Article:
It’s clear Conway is now someone who is entirely comfortable in his own skin these days, but it wasn’t always that way. As the years passed and opportunities came and went, his every waking moment became consumed with question marks and nagging doubts; why wasn’t it happening for him and was he actually good enough?

There wasn’t so much a defining moment for Conway but a gradual learning process during which he adapted that more holistic approach which helped him view his own game and performances from a subjective perspective rather than an objective one when emotions and frustrations were running high.

“I thought about it pretty much every day. That’s the thing every Irish rugby players wants, to play for Ireland. It was at the forefront of my mind regularly but I think that was important and I think that was one of the reasons why I got there because I really wanted it.

Andrew Conway The Munster winger has featured in all five games for the province this season. Source: Ryan Byrne/INPHO

“It occupied a lot of my thoughts and a lot of the time if I was drifting off daydreaming, sitting in the car in traffic these are the things that are going through your head. It was definitely building up alright so it was relieving to get there. It was great to be picked because you can lose a bit of faith and it is tough to stick with the positive thoughts and believe that you’ll get there.

“For me it was a realisation that this is what other people are getting up to and they’re playing in Six Nations, World Cup and going on Lions tours. I was on par if not better than these guys a few years ago when we’re younger. It was just a lot of reflection, but maybe just sub-conscious reflection. I don’t remember sitting down working out a big plan, it was probably just over time figuring out what was missing.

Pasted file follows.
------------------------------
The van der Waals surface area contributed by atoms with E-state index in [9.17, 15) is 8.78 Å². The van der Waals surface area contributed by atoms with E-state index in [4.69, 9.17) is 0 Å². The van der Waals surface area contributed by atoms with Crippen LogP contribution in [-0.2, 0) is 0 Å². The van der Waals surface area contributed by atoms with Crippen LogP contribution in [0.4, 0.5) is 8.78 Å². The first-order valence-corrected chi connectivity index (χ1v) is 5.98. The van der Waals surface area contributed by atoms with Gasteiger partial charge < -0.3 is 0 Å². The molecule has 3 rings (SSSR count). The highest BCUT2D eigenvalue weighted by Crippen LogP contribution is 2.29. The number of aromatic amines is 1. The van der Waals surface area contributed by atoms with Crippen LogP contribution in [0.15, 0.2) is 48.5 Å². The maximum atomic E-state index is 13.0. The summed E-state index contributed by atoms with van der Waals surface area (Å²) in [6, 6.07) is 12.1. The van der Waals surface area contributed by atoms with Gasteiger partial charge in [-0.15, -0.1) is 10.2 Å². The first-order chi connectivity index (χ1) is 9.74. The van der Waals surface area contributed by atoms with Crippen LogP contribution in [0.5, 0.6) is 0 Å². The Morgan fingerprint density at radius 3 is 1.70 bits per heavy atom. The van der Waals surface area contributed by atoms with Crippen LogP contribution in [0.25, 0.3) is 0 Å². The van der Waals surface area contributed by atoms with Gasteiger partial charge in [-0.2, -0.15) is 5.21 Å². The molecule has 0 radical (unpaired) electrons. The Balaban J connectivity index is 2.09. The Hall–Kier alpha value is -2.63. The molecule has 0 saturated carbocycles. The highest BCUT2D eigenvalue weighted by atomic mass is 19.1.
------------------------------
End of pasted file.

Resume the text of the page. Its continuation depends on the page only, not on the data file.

“Don’t get me wrong I always trained really hard and did it to the best of my ability but probably switched off after that. Now when you’re coming in on your day off working on specific skills and the more you work as hard as you possibly can luck ends up being on your side when it mightn’t have before. That’s my experience of it.”

It was frustrating, and at times discouraging, but deep down he knew his time would come. He knew that constantly filling his mind with thoughts about long-term ambitions was counter-productive and he knew that focusing first and foremost on Munster would greatly increase his chances of earning the right to play at Test level. If the team play well, Conway is more likely to play well.

“It was frustrating but those lads [ahead of him] were playing better than me. I might play well in a game and then have a poor performance or play average for a few games. Then play alright and then play poorly again. I wasn’t feeling hard done by, the guys were consistently playing better than me.

“It could have gone two ways. I could have said alright I was good underage and I’m fine as a provincial player and that’s just going to be my career. Or right let’s strip back the layers here and let’s see what we can do and you end up thinking about these things and you eventually find a way. It was hard to watch at times because you’re thinking ‘could I be out there, am I good enough for that?’ and you’re head would be going a few different ways at times. But at the end of the day you’re in charge of your own success and there is guys out there who couldn’t or didn’t figure out how they could achieve what they were capable of. You can’t be pissed off for things not going your way because you make that yourself. You shape how your career goes.